Greece’s parliament on Thursday approved an updated defence agreement with the US allowing the use of Greek military facilities as hundreds protested outside.
A majority of lawmakers ratified the Mutual Defence Cooperation Agreement (MDCA) as hundreds of Communist, left-wing and anti-war demonstrators protested on central Syntagma Square.
The agreement, which updates a deal originally signed in 1990 when Prime Minister Kyriakos Mitsotakis’ father was premier, enables the use by US forces of Greek military facilities including the airbases of Larissa and Stefanovikio.
Permitted actions for US forces at these facilities include training, refuelling, temporary maintenance, storage and emergency response.
The updated deal was originally signed in October during a visit by US Secretary of State Mike Pompeo.
“This agreement is beneficial to national interests,” defence minister Nikos Panagiotopoulos told parliament.
The US is also granted priority status for “unimpeded access and use” within 48 hours of the port of Alexandroupolis, a Balkans and Black Sea gateway of strategic value to the US navy and NATO.
The US paid approximately $2.3 million to remove last year a sunken dredging barge that had blocked part of the harbour since 2010.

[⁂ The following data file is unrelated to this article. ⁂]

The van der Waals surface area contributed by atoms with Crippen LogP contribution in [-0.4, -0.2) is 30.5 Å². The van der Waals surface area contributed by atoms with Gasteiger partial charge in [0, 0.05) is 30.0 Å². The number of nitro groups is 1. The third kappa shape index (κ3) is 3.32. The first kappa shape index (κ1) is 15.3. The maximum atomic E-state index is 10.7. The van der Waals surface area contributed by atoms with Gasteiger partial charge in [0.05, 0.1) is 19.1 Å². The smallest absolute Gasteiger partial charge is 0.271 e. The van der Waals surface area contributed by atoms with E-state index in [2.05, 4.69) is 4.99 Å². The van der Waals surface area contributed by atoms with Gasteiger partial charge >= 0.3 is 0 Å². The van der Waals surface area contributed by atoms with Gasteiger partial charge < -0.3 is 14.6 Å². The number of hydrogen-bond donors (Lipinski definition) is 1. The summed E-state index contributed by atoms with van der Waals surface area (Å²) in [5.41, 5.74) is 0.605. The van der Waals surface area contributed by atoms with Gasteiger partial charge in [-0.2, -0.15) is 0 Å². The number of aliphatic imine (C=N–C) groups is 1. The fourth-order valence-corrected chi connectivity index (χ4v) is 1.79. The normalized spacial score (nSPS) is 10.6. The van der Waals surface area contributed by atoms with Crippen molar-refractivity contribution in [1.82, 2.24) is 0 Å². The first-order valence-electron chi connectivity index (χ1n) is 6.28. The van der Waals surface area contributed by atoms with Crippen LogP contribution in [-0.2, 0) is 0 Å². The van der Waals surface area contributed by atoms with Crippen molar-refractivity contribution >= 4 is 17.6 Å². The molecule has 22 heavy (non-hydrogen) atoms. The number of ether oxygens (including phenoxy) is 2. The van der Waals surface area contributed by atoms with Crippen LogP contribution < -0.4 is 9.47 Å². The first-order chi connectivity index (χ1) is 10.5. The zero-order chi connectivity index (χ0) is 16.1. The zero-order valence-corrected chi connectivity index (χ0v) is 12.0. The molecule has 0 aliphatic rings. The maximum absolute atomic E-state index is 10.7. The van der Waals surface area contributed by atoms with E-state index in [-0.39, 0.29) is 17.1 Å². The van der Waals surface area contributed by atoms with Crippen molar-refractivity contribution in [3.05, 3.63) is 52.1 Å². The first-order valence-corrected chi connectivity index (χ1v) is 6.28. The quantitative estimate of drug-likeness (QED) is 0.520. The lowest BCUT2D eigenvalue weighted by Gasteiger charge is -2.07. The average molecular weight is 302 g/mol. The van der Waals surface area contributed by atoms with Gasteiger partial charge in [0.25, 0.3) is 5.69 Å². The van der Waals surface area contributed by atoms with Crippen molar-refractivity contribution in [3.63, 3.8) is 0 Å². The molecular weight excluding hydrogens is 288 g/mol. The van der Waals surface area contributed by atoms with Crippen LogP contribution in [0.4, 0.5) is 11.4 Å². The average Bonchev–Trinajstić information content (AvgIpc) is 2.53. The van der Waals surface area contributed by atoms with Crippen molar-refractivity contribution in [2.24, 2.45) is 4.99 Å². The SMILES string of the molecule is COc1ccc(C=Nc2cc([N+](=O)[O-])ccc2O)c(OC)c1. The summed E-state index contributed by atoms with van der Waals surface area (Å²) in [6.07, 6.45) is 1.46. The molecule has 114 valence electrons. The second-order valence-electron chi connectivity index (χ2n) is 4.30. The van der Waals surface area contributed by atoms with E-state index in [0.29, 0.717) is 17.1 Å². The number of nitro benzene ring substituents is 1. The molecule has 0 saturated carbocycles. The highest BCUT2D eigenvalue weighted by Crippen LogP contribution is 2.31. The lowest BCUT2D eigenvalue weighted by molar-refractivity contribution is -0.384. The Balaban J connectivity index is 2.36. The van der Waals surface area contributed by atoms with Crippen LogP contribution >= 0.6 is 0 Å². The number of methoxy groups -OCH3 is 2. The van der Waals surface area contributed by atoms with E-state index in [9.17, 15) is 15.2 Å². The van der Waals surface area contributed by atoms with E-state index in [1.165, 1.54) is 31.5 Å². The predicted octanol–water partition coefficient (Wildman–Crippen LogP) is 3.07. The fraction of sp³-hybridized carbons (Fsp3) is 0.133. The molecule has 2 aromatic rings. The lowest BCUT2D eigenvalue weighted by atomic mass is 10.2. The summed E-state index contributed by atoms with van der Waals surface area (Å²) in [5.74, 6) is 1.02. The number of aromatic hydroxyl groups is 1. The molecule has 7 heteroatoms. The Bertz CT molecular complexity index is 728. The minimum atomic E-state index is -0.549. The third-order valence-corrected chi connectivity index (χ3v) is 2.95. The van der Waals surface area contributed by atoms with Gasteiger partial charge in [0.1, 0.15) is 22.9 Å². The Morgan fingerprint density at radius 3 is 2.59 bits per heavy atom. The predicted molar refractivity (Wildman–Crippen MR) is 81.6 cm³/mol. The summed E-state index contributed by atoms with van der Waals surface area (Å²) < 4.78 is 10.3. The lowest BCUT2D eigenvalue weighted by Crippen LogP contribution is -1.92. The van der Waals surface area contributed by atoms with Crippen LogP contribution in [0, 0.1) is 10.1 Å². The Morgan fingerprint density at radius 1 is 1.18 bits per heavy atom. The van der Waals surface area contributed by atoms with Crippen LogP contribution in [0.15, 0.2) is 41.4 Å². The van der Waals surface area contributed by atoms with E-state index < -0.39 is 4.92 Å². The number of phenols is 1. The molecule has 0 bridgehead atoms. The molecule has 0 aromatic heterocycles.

“This agreement upgrades (Greece’s) importance in US planning and can help deterrence,” the defence minister said, adding that US forces are expected to invest over 12 million euros ($13 million) on the Larissa base and around six million euros at Marathi, part of the US base of Souda, Crete.
Athens has signed on to an F-16 upgrade programme worth $1.5 billion, and is also interested in US-made drones and, eventually, F-35 warplanes, Mitsotakis has said.
The defence agreement has been roundly condemned by left-wing opposition parties.
“Wherever they are, US and NATO bases are targets for reprisals…NATO bases do not protect,” said Communist party chairman Dimitris Koutsoumbas, warning that the government was “deepening” its involvement in “adventurism.”